I promised myself that I would add one of these stories here every time I told one. I tell them at one point or another throughout the summer. There will be no chronology - not yet anyway - nor will there be much of a schedule. You never know; I might add a story every day and I might not. This is my life. Every day is an adventure.


Saturday, November 4, 2017


For forever, I've wanted to learn how to make my own soap. I mean, it goes along with the whole 'off the grid' thing. Ever since working at the lodges (I think) I found it nearly impossible to throw away those uses bars of soap. The lodge buys brand new soaps and I put them in the cabins. The guests might take like one shower before they go home, and there's that used bar of soap. I certainly can't leave it there for the next guy to use, so I would take them home. Over the years I managed to accumulate a lot of soap of all kinds.

Here recently, like the last four years, the owners of the lodges have bought Dove soaps, the full sized bars. Sigh, yeah, I brought them home. Throwing them away is such a waste of good soap.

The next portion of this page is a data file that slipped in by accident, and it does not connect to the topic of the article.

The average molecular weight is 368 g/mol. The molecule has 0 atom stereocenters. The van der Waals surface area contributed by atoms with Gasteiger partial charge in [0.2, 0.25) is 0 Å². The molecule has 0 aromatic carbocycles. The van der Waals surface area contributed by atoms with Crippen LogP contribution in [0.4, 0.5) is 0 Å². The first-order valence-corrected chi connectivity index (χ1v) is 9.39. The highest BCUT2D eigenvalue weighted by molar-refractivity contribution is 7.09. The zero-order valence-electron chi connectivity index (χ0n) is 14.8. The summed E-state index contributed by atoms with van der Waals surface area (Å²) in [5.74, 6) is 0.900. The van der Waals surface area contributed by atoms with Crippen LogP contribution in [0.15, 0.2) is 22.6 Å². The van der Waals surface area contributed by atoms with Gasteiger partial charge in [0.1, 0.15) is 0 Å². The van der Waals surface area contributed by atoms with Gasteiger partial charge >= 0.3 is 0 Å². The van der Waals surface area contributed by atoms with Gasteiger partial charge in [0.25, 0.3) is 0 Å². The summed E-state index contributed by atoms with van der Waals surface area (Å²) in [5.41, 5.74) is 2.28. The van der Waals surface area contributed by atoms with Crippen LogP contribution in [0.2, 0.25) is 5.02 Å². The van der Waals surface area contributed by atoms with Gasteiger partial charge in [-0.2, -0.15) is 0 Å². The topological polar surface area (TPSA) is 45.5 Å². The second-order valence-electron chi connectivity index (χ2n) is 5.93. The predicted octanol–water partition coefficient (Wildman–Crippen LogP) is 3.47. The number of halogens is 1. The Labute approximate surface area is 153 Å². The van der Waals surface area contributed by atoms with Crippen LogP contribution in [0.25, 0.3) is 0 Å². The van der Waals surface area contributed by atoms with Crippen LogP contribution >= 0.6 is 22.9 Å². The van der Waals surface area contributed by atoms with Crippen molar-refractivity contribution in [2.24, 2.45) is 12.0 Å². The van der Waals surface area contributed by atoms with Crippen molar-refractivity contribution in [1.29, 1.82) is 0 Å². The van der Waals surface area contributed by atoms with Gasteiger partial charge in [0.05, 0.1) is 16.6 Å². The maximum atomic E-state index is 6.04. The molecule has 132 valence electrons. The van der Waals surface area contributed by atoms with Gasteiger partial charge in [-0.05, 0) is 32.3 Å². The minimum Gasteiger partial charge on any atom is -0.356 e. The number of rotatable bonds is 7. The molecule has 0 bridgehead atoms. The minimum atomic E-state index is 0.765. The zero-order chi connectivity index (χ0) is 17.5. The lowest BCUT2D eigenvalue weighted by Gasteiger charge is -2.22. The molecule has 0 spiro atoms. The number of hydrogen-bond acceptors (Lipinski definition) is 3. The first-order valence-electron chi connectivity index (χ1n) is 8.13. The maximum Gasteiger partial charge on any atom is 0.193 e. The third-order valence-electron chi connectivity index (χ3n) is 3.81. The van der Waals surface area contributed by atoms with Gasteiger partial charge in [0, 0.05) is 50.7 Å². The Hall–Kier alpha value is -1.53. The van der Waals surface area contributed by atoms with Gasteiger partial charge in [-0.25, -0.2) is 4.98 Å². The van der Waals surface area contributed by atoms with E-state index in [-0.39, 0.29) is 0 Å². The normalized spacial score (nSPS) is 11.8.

This summer, I decided to buy a soap mold. Not one of your little pretty one, just something functional. I wasn't interested in anything fancy. I just wanted to consolidate all those bars of soap I'd accumulated, not that I knew what I'd do with them when I was done, but still...

I was looking at the stack of soaps I'd accumulated at the lodge one day, and I decided I'd ask and see if I could do the same for them. My boss's wife was thrilled with the idea, so I took a bunch of those soaps home. There's still more there on the shelf, but there was only so much room in the box I was using.

I used all the odd soaps I'd accumulated as my learning curve, and worked my way through six different batches as I experimented with how much water to add to how much soap, and then what size bars to cut. It was an interesting experiment.

My recipe for this was: 2lb grated soap to 1C water